As we head into the midst of summer, it is a great idea to take advantage of London’s parks and all they offer. We recently blogged about this year’s Serpentine Pavilion and this week we’re going ‘Out and About’ to Hyde Park again. Join us as we embark on a scavenger hunt around London’s largest park and explore some of the art it has to offer.
Our trail begins at Carriage Drive. The first artwork to search for is The Albert Memorial Sculpture. This ornate sculpture commemorates the death of Prince Albert in 1861. It was designed by artist George Gilbert Scott who was influenced by The Eleanor crosses of the 13th century. The sculpture turns 150 years old this month and it won’t fail to amaze you.
Skip along the path and you’ll head towards a striking bronze statue of a man on horseback. Physical Energy by George Frederic Watts symbolises how we should ‘look towards the future and above the horizon’.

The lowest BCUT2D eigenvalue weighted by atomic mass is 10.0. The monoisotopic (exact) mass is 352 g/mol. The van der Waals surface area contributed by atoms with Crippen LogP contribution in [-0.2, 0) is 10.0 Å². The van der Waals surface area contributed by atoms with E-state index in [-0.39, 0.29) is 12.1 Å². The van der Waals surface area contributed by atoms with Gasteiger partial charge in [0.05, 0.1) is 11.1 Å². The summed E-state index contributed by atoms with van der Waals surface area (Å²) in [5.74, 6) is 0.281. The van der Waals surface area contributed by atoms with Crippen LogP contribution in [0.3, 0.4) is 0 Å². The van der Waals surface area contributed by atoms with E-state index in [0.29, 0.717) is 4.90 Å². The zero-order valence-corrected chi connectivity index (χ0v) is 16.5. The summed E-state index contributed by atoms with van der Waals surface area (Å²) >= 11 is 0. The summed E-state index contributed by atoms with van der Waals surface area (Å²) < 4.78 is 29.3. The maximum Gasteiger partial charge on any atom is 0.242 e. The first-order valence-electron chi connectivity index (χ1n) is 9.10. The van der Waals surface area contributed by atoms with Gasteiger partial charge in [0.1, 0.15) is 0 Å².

Next it’s time to look for ‘the boy who didn’t want to grow up’. The statue of Peter Pan is a sculpture that takes us back to childhood. When J.M Barrie was writing his first Peter Pan story, Hyde Park was a source of inspiration and in 1912, Barrie commissioned Sir George Frampton to create the sculpture. In the tale of Peter Pan, Peter flies from his nursery and lands along The Long Water lake where the statue now lives beside.
Now we’ll make our way to The Italian Gardens where you will find The Two Bears Fountain. Here you will find a bronze sculpture of bears embracing on a pedestal. Let’s have a drink of water as scavenger hunts are thirsty work!
As we’re feeling refreshed, we can walk towards the six metre high Roman travertine sculpture. The Arch by Henry Moore is made of seven travertine stones which were sourced from a quarry in northern Italy. Moore’s inspiration for this design came from the shape of bone fragments.
We’ve almost reached the end of our scavenger hunt. As you follow The Long Water’s perimeter you will stumble upon The Serenity sculpture which is beside the Serpentine Boating Lake. This striking bronze sculpture of an ibis bird was designed by Simon Gudgeon. Inspired by the Egyptian goddess of nature, this elegant sculpture blends in with its natural surroundings.
With the scavenger hunt complete, drop by at any of our hotels for an aperitif or a spot of Afternoon Tea and enjoy some well deserved rest as you reminisce about your explorations. We hope you can get ‘Out and About’ and follow the trail we have created for you. Happy hunting!